"For the next two years, we [Republicans] are going to keep our nose to the grindstone, we're going to keep working hard and leave these guys to continue to expose themselves as the obstructionists that they are," he said. "That will lead to change at the ballot box in 2006."
Miller, the Senate president, said he will be able to work with Ehrlich as long as the issue does not involve what he called "major philosophical differences."
The current stalemate, Miller said, is caused by a Washington culture that Ehrlich, a former four-term congressman, has brought to Annapolis.
"The governor trained for eight years under Newt Gingrich. It was a confrontational style. They were battling with the Clinton administration continuously. The theory was government was an evil," Miller said. "There is a totally different philosophy here in Maryland."
Miller said the strong constitutional powers endowed upon Maryland's governor might have diminished Ehrlich's appetite for compromise. The governor can reward friends and punish enemies with the most far-reaching budget authority of any state chief executive.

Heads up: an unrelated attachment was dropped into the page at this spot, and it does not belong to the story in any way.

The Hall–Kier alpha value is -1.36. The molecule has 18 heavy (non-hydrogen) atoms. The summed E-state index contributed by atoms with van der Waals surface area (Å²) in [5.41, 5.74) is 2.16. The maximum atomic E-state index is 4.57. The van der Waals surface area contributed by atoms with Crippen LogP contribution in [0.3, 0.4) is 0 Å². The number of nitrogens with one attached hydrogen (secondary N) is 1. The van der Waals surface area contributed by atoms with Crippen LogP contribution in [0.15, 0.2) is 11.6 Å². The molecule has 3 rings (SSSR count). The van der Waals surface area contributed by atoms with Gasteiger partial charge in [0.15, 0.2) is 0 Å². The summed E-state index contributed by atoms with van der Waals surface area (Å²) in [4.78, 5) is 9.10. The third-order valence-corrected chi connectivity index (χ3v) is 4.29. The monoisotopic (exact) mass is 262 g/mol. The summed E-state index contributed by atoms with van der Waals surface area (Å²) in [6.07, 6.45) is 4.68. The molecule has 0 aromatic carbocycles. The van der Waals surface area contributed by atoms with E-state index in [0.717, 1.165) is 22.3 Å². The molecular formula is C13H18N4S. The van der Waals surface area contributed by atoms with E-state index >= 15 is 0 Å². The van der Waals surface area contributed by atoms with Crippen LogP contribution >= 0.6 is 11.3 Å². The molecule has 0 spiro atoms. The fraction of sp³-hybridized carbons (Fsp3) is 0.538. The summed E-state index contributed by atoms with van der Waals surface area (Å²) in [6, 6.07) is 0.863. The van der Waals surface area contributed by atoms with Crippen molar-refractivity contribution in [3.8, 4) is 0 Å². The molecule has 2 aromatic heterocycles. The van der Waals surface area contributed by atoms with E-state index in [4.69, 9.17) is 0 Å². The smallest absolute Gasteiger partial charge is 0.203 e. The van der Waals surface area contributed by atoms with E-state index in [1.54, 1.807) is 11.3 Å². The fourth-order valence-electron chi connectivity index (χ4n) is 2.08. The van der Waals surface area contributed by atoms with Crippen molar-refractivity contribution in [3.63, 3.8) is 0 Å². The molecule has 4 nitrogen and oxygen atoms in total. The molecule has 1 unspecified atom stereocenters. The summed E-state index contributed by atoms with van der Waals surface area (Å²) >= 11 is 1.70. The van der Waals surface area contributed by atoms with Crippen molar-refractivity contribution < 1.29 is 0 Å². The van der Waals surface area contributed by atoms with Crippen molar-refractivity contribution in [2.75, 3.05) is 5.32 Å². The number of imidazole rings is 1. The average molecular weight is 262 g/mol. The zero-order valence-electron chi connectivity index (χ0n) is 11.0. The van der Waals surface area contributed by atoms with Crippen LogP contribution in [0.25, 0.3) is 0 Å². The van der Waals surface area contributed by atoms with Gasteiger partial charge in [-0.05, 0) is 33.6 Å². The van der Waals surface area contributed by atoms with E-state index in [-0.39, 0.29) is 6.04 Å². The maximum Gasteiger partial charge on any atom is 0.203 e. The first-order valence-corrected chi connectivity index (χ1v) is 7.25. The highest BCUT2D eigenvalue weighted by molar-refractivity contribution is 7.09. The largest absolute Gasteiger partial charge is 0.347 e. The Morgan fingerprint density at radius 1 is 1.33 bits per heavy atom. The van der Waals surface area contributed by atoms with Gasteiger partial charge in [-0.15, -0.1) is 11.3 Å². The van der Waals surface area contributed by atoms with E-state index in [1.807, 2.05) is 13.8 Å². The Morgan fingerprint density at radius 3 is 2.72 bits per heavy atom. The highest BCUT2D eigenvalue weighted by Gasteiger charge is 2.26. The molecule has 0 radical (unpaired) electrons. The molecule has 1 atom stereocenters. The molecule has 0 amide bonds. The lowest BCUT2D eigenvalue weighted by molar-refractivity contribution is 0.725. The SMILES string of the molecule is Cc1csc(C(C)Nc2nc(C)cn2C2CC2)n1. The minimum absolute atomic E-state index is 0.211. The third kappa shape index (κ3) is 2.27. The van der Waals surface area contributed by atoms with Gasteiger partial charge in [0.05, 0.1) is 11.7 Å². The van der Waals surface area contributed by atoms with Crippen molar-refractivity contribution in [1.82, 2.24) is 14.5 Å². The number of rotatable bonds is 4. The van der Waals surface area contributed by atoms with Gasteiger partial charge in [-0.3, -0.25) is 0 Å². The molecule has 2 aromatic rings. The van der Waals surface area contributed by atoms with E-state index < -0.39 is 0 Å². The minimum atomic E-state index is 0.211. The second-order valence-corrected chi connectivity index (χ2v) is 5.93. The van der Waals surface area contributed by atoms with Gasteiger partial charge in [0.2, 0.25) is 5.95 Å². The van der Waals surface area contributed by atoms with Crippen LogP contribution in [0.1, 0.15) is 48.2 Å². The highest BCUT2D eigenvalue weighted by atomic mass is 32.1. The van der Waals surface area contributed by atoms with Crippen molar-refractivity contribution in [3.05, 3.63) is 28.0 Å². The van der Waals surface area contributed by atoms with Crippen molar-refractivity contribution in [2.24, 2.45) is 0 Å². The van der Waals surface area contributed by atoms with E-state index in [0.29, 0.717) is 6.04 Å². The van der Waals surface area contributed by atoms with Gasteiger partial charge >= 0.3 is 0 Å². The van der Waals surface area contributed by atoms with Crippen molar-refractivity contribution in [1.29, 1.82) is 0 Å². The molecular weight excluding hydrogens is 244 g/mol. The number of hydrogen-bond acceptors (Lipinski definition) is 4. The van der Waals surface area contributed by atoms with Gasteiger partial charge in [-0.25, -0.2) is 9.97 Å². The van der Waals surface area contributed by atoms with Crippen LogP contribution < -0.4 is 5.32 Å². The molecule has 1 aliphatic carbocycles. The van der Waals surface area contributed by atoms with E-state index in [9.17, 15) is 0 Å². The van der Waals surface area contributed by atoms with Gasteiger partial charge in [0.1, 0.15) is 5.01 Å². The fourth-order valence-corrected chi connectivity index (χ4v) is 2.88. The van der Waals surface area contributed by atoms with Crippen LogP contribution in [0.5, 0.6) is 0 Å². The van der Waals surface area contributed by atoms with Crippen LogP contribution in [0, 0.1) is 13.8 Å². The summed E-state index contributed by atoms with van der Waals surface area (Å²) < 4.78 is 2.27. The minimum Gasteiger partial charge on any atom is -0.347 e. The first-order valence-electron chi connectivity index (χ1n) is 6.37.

"When you have a conservative philosophy and you have that much power, you wield a big stick," Miller said.
Increasingly, Democrats are frustrated that Ehrlich appears more focused on scoring political points through media appearances than on reaching solutions to important problems.
The special session, said Middleton, "was just a wonderful press opportunity for the governor. Lots of press conferences, and a very, very heightened media attention."
It was during a televised news conference Wednesday night that the governor announced he would veto the malpractice bill. At the time, the final version had not yet been printed, and even lawmakers were not sure yet what a negotiating committee had agreed to.
"He wants to look like the hero that is not taxing the people, even though he passed the property tax, he passed the car tax - talk about regressive - he passed the flush tax, he passed 10,000 fees that are taxes," said Sen. Paula C. Hollinger, a Baltimore County Democrat who helped negotiate the final bill.
"If you look at the finished product, it is as good as you are going to get if you are going to get 188 people to agree," she said. "This isn't gridlock. This is pure, unadulterated politics."
It will be for voters to decide where the blame truly lies for the failed initiative.
But Bambacus, the former GOP senator, said he knows who will get the most attention:
"The governor, because he is the most visible elected leader in the state, if he is seen as ineffective, it is going to be hard for him in a one-party Democratic state for him to say it's the legislature's fault."
Staff writer Stephanie Desmon contributed to this article.